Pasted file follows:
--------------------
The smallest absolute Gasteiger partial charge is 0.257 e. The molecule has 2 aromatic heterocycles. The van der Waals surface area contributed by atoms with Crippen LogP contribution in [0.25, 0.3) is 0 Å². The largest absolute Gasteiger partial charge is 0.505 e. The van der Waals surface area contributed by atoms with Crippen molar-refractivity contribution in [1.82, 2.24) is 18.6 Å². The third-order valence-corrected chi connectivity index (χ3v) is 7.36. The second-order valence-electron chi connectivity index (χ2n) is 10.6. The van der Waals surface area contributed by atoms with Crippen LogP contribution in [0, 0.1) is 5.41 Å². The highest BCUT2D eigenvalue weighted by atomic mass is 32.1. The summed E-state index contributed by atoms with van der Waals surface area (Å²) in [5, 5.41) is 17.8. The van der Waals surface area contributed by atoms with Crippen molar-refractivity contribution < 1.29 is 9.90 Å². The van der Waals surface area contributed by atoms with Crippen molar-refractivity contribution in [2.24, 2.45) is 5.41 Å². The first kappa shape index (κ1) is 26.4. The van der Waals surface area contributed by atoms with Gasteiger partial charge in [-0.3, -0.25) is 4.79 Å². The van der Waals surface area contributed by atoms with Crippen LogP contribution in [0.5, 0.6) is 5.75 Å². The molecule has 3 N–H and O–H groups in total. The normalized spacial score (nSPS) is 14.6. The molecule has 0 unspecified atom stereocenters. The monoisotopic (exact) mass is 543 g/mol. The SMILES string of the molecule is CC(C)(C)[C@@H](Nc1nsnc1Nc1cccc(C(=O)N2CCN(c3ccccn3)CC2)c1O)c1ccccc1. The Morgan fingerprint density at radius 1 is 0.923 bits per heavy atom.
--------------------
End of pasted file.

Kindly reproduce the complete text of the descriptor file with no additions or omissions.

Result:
The smallest absolute Gasteiger partial charge is 0.257 e. The molecule has 2 aromatic heterocycles. The van der Waals surface area contributed by atoms with Crippen LogP contribution in [0.25, 0.3) is 0 Å². The largest absolute Gasteiger partial charge is 0.505 e. The van der Waals surface area contributed by atoms with Crippen molar-refractivity contribution in [1.82, 2.24) is 18.6 Å². The third-order valence-corrected chi connectivity index (χ3v) is 7.36. The second-order valence-electron chi connectivity index (χ2n) is 10.6. The van der Waals surface area contributed by atoms with Crippen LogP contribution in [0, 0.1) is 5.41 Å². The highest BCUT2D eigenvalue weighted by atomic mass is 32.1. The summed E-state index contributed by atoms with van der Waals surface area (Å²) in [5, 5.41) is 17.8. The van der Waals surface area contributed by atoms with Crippen molar-refractivity contribution < 1.29 is 9.90 Å². The van der Waals surface area contributed by atoms with Crippen molar-refractivity contribution in [2.24, 2.45) is 5.41 Å². The first kappa shape index (κ1) is 26.4. The van der Waals surface area contributed by atoms with Gasteiger partial charge in [-0.3, -0.25) is 4.79 Å². The van der Waals surface area contributed by atoms with Crippen LogP contribution in [0.5, 0.6) is 5.75 Å². The molecule has 3 N–H and O–H groups in total. The normalized spacial score (nSPS) is 14.6. The molecule has 0 unspecified atom stereocenters. The monoisotopic (exact) mass is 543 g/mol. The SMILES string of the molecule is CC(C)(C)[C@@H](Nc1nsnc1Nc1cccc(C(=O)N2CCN(c3ccccn3)CC2)c1O)c1ccccc1. The Morgan fingerprint density at radius 1 is 0.923 bits per heavy atom.